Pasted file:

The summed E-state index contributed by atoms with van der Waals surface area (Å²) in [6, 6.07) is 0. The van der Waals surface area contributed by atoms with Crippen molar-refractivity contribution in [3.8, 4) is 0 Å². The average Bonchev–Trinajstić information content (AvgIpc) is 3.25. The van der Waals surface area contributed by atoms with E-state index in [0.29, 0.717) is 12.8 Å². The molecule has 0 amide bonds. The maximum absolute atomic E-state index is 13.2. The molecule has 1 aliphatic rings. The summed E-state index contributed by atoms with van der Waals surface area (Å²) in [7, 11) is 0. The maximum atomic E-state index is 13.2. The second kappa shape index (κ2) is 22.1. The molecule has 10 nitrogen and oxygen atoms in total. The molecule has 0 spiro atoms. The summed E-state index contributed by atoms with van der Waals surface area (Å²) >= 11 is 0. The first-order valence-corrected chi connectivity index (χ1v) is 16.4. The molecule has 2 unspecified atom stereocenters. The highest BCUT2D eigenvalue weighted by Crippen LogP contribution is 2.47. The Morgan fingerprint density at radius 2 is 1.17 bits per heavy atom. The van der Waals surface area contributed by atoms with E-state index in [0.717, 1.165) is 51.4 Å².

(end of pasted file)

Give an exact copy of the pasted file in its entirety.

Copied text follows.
The summed E-state index contributed by atoms with van der Waals surface area (Å²) in [6, 6.07) is 0. The van der Waals surface area contributed by atoms with Crippen molar-refractivity contribution in [3.8, 4) is 0 Å². The average Bonchev–Trinajstić information content (AvgIpc) is 3.25. The van der Waals surface area contributed by atoms with E-state index in [0.29, 0.717) is 12.8 Å². The molecule has 0 amide bonds. The maximum absolute atomic E-state index is 13.2. The molecule has 1 aliphatic rings. The summed E-state index contributed by atoms with van der Waals surface area (Å²) in [7, 11) is 0. The maximum atomic E-state index is 13.2. The second kappa shape index (κ2) is 22.1. The molecule has 10 nitrogen and oxygen atoms in total. The molecule has 0 spiro atoms. The summed E-state index contributed by atoms with van der Waals surface area (Å²) >= 11 is 0. The first-order valence-corrected chi connectivity index (χ1v) is 16.4. The molecule has 2 unspecified atom stereocenters. The highest BCUT2D eigenvalue weighted by Crippen LogP contribution is 2.47. The Morgan fingerprint density at radius 2 is 1.17 bits per heavy atom. The van der Waals surface area contributed by atoms with E-state index in [0.717, 1.165) is 51.4 Å².